His famous Diary, whose entries ran between 1660 and 1669, was first published in 1825 to great acclaim. Apparently, he stopped writing the diary because he erroneously feared he was going blind.
The Siege of Mafeking
Sol Plaatje is another personage who wrote a fascinating diary, the contents of which still reverberate in the present. Today he may be famous for being an eminent politician and literary figure in South Africa, but once upon a time Plaatje was an enterprising 23-year-old who earned a living as a court interpreter in Mafeking (as the city was then known) when he suddenly found himself trapped in a traumatic siege during the opening stages of the South African War. The war, which raged between 1899 and 1902, was fought between the English and Boers over the dominion of colonial South Africa. The English were led by Colonel Robert Baden-Powell and the Boers by General Piet Cronjé.
As the city endured sporadic shelling, Plaatje kept a diary on daily life, particularly the war’s effects on black residents. Ostensibly, the war was between “white” foes, but in reality this was far from the truth. Before the war broke out, both warring sides resented the idea of arming Africans, fearing the notion of white supremacy would be dealt a blow if blacks suddenly started shooting at their white colonisers.
“The European inhabitants of the besieged town had a repugnance to the idea of armed Natives shooting at a white enemy,” Plaatje wrote in his diary, but they soon changed their minds due to the “business-like method of General Cronjé in effecting the investment”. In the end, armed units of the Barolong, Mfengu and South Africans of mixed heritage fought on the British side as combatants. Other Africans fell in with Boer forces. Clearly, everyone used the war to advance their interests in the region.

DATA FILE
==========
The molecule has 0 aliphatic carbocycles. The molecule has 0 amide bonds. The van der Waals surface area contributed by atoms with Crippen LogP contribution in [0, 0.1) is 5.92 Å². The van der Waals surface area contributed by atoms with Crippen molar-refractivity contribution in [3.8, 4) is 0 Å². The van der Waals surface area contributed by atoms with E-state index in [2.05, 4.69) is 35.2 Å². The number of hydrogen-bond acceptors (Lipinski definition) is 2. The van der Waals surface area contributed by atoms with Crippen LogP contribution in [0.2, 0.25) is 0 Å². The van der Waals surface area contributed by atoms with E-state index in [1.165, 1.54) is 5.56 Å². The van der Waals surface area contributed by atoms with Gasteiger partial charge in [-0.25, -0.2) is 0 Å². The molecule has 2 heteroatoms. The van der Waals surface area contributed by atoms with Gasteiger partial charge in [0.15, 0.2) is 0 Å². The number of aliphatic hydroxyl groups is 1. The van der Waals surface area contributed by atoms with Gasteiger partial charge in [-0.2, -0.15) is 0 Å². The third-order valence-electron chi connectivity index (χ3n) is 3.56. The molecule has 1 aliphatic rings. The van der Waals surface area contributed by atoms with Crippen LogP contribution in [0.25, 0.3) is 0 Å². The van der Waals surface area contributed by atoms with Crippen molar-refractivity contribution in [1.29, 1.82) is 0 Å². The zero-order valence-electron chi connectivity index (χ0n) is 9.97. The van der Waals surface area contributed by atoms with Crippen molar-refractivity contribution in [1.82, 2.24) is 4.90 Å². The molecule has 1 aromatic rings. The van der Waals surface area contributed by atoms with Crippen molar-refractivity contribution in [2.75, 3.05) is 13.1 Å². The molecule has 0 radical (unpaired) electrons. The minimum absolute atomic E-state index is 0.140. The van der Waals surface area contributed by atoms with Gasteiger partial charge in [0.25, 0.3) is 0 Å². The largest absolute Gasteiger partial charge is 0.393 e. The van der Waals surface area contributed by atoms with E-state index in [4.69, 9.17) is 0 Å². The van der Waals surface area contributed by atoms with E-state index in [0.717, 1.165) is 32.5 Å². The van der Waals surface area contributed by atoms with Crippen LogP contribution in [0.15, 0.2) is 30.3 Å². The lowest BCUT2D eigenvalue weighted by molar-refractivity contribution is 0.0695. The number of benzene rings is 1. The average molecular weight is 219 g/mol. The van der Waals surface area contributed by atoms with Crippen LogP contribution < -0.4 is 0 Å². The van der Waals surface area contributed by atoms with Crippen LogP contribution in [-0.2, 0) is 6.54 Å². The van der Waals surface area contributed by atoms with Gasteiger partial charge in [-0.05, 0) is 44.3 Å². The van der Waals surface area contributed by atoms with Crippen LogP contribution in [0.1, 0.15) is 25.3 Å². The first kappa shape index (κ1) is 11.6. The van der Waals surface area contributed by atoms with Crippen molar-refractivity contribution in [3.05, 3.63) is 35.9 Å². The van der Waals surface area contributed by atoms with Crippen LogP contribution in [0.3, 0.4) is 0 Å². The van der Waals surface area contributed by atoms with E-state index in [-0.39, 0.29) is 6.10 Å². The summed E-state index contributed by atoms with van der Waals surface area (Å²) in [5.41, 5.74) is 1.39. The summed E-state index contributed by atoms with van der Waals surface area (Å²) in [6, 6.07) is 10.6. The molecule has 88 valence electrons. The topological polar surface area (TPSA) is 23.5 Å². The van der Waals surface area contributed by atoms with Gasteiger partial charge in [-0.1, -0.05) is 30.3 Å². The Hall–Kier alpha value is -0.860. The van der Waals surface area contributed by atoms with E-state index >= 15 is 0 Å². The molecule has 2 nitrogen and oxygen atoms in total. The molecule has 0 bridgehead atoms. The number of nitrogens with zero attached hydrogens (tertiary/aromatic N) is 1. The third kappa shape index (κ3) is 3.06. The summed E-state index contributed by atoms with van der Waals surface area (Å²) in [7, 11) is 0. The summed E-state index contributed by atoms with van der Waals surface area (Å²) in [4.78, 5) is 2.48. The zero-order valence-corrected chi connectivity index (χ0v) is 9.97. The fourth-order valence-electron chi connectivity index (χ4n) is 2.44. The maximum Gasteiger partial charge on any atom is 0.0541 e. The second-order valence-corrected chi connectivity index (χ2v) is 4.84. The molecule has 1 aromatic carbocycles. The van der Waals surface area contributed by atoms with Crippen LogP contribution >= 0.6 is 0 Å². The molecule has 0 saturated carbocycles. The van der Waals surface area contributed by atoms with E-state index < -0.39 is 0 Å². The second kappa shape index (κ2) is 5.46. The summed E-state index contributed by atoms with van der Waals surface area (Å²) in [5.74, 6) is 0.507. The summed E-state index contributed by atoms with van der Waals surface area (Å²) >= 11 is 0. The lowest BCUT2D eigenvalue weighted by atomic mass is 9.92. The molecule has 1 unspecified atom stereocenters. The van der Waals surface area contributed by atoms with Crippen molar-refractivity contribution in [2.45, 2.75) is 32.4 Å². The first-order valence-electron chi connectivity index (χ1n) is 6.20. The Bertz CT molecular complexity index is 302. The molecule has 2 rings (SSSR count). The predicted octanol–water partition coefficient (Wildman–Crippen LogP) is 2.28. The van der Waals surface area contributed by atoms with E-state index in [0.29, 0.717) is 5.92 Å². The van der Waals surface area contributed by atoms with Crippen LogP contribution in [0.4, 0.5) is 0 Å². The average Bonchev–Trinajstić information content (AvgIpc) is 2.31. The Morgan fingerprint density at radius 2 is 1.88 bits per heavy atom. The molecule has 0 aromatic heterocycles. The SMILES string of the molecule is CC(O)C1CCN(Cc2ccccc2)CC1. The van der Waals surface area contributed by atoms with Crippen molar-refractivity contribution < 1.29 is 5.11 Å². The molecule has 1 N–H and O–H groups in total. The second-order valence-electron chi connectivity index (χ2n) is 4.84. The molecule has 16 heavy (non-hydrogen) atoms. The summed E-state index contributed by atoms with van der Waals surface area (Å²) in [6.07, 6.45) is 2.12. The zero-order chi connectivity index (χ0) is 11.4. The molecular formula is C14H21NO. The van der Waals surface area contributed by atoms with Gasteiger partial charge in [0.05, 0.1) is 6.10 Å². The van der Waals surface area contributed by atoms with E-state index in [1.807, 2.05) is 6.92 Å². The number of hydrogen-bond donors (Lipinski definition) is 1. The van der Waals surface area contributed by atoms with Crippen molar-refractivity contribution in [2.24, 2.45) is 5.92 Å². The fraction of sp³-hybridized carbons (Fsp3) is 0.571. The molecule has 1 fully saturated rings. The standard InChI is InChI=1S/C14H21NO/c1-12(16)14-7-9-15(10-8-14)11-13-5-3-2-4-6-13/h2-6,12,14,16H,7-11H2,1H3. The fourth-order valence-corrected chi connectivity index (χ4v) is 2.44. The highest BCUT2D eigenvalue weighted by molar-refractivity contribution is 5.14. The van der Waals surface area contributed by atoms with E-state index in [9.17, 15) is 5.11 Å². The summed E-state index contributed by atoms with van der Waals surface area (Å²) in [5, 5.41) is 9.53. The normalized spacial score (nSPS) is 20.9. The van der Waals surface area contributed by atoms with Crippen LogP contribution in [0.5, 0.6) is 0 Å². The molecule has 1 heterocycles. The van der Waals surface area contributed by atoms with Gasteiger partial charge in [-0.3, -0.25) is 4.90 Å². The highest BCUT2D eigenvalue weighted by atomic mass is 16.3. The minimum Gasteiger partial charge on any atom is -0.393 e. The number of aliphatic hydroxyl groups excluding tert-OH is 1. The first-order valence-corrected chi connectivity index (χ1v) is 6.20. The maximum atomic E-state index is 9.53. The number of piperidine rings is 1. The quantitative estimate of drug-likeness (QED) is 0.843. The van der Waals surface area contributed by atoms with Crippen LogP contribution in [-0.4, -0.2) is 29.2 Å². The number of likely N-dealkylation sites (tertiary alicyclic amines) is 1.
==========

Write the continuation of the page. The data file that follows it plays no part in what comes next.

Plaatje wrote about losing many of those he knew during the siege. He also recorded chronic food shortages in a city the Brits kept racially segregated, where Africans were subjected to a curfew and denied the same food rations as their fellow white residents. Starvation set in. Africans were fed horse meat, something that horrified Plaatje.
Already proficient in a variety of languages, Plaatje used the diary to polish his English, the language of the crown. In places the diary is introspective, showing a young man who yearns for self-improvement, such as his desire to cure his chronic habit of coming late at work. “This lateness appears to be a disease with which I am infected and I will see to it that it does not occur again as I feel very uncomfortable in consequence,” he wrote.
The siege lasted from 13 October 1899 to 17 May 1900, when Mafeking was eventually liberated to wild jubilations throughout the Commonwealth, giving English a new word: mafficking. While he was no doubt relieved to be free again, like everyone else, Plaatje didn’t record the end of the blockage. His last diary entry was on 30 March, a month-and-a-half before the city’s liberation.
As his biographer Brian Willan notes, Plaatje never intended his diary to be published. Perhaps he merely wanted to keep a record of his wartime experiences so that he could share them later when he was reunited with his wife, Elizabeth, who was ensconced in the safety of her parental home in Burgersdorp. Or maybe he just wanted to leave behind a memento for his family should he not survive the war. Besides, even during the siege, Plaatje was selective about the events that made it into his diary.